Few films capture the essence of isolation through the film’s cinematography as well as John Carpenter’sThe Thing. Those long, dusty corridors, that relentlessly creeping camera, and the almost surreal wide landscape shots of the vastness of Antarctica—it's amazing.
Cinematographer Dean Cundey, one of the most prolific and talented cinematographers of all time, hones in his ability to create a distinct, smoky naturalism that transports the audience into a world that feels slightly askew from our perception of reality. It sits just outside of the mainstream, pushing the limits of surreal realism, creating breathtaking cinematography that puts the audience in a vulnerable state of awe.
The visual beauty of The Thing continues to influence young filmmakers through Cundey’s ability to keep the tension constantly in the frame through the brilliant use of visual design and wide camera angles that isolate each character.
In an interview with American Cinematographer, Cundey revealed that he and Carpenter were very interested in a technique that would force the audience to experience the atmosphere as if they were the characters that were experiencing it.
“We wanted to create an unsettling mood even before anything bad happens,” Cundey said when asked how he was able to use negative space to give the impression that something or someone might be lurking just off-camera.
Part of this just out-of-frame dread was established by the dog. The dog is not just sitting in one spot, acting like a normal dog. Instead, there is an odd sense of light, and the slow camera movement makes the dog’s sitting feel intimidating as if he is watching something just outside of our sight. Cundey took advantage of that slow camera motion to create a feeling that something was lurking out of frame from the beginning, establishing a sense of impending doom from the start.
When it came to the composition of The Thing, Cundey used an anamorphic aspect ratio to get beautiful wide shots.
Many of the directors Cundey was working with before The Thing resisted the anamorphic aspect ratio simply because they wouldn’t be able to get close-ups of the actors. Carpenter believed in Cundey’s vision and trusted that the wide aspect ratio could place the characters in an environment, establishing feeling through the frame rather than relying heavily on the performances.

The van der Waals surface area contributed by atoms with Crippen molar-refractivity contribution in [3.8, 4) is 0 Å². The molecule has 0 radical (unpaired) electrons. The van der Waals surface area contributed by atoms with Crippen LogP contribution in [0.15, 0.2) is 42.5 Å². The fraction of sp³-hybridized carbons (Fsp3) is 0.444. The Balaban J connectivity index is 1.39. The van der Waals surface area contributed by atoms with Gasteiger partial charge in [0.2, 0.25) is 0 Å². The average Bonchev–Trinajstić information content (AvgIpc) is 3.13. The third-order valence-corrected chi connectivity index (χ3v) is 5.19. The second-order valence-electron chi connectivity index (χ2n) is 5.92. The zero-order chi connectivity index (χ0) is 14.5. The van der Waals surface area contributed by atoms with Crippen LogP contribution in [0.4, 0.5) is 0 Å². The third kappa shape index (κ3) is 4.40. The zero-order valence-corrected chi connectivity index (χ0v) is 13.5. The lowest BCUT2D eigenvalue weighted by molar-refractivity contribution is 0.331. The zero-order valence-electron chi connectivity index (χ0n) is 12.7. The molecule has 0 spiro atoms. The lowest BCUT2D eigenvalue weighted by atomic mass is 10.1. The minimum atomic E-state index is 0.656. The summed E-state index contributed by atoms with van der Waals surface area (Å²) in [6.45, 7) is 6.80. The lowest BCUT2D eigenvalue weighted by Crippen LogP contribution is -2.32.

“Even when we weren’t using the frame to imply that something might be about to happen… we were using it to create a whole world,” Cundey said. “There are these big wide vistas at the beginning, but with the snow and the mountains and things in the foreground, we still made the frame claustrophobic and used it to confine the characters.”
To add another layer of claustrophobia to the frame, Cundey wanted to create a strong sense of coldness that made the characters seem frozen in place, unable to escape the terror surrounding them. Cundey often lit the interiors with a warmer light so the audience would notice the difference from the exteriors, which Cundey kept in blue tones.
“I found these very intense blue lights used on airport runways: they were balls covered with a very blue glass envelope, and they threw off an otherworldly blue light,” Cundey said.
'The Thing'Credit: Universal Pictures
The interiors were lit with overhead lights with conical shades that allowed the crew to control the light and limit how illuminated a room was. The rooms could still have areas of darkness while the characters were illuminated, allowing Cundey and the crew to shape the light to create a specific mood.
The complete control of the lighting, framing, and composition allowed Cundey to create a hauntingly beautiful world that lingered on that uneasy feeling of complete and utter isolation. The Thing is riddled with terror and dread, and that is why we love it. We can’t stop admiring how smart the direction and cinematography choices are, and it inspires us to trust our visions and never stop pushing the boundaries of traditional filmmaking.
What is your favorite shot from The Thing? Let us know what it is and why you love it in the comments below!
Source: American Cinematographer